Earlier this year, the Biden Administration released details of its plan to close the tax gap in order to find ways to finance an increase in government spending. The Administration is right to target the tax gap but wrong in its proposed solution to force credit unions to spend resources on new reporting requirements to the Internal Revenue Service (IRS), essentially making financial institutions an extension of the IRS.
As currently proposed, financial institutions would be required to file an annual information return for any and all business and personal accounts based on the inflows and outflows in a given year. While initially reported as a way to target wealthy tax evaders to close the tax gap, the President’s budget proposes that it includes any account with over $600 in activity, meaning almost all Americans would be included. While the goal of closing the tax gap is laudable and something we all can support, many questions have arisen about the effectiveness of such a move to address the issue.
Instituting these requirements would require credit unions and other financial institutions to completely revamp and overhaul their internal reporting structures for all accounts with a gross flow above $600, which would be cumbersome, costly, and potentially increasingly complex if the reporting regime is expanded further.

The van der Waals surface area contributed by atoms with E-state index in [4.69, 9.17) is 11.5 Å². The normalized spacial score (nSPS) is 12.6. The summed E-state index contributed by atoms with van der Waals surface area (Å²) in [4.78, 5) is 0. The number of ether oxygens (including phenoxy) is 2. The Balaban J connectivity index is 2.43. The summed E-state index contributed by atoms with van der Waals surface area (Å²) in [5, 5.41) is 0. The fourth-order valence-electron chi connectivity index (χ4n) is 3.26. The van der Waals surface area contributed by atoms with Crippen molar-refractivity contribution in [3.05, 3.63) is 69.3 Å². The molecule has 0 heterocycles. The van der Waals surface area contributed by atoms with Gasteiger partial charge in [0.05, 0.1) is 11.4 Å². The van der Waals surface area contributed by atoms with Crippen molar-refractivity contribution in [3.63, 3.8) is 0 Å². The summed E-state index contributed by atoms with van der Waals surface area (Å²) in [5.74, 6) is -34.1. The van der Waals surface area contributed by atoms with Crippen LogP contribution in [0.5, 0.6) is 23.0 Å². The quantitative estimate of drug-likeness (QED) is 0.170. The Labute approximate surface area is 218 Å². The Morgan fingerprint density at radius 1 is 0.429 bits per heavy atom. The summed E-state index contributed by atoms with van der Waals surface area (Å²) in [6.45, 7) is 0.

Since news broke of the plan, NAFCU has engaged the Administration and policymakers on the Hill to oppose the plan. In addition to highlighting the regulatory burdens, NAFCU has stressed the importance of ensuring a detailed cost-benefit analysis to assess the viability and impact of such a proposal. As it currently stands, it is unclear if more data, rather than more effective use of current data, would lead to more tax compliance.
Additionally, protecting account holder data and privacy related concerns should be top of mind for lawmakers too as these new requirements would provide the IRS with access to more of American consumers’ financial data. Keep in mind, the IRS has faced serious challenges in combating identity theft and false tax returns filed to claim illegal refunds.
Policymakers would be better off increasing IRS funding to hire staff, facilitate targeted auditing of questionable returns and suspicious foreign transactions, and enhance established systems to better analyze current data. This would be a much more efficient and effective approach to closing the tax gap, while not creating new costs and burdens for credit unions and the millions of hard-working Americans they serve.
Connect with Dan Berger on Twitter @BDanBerger.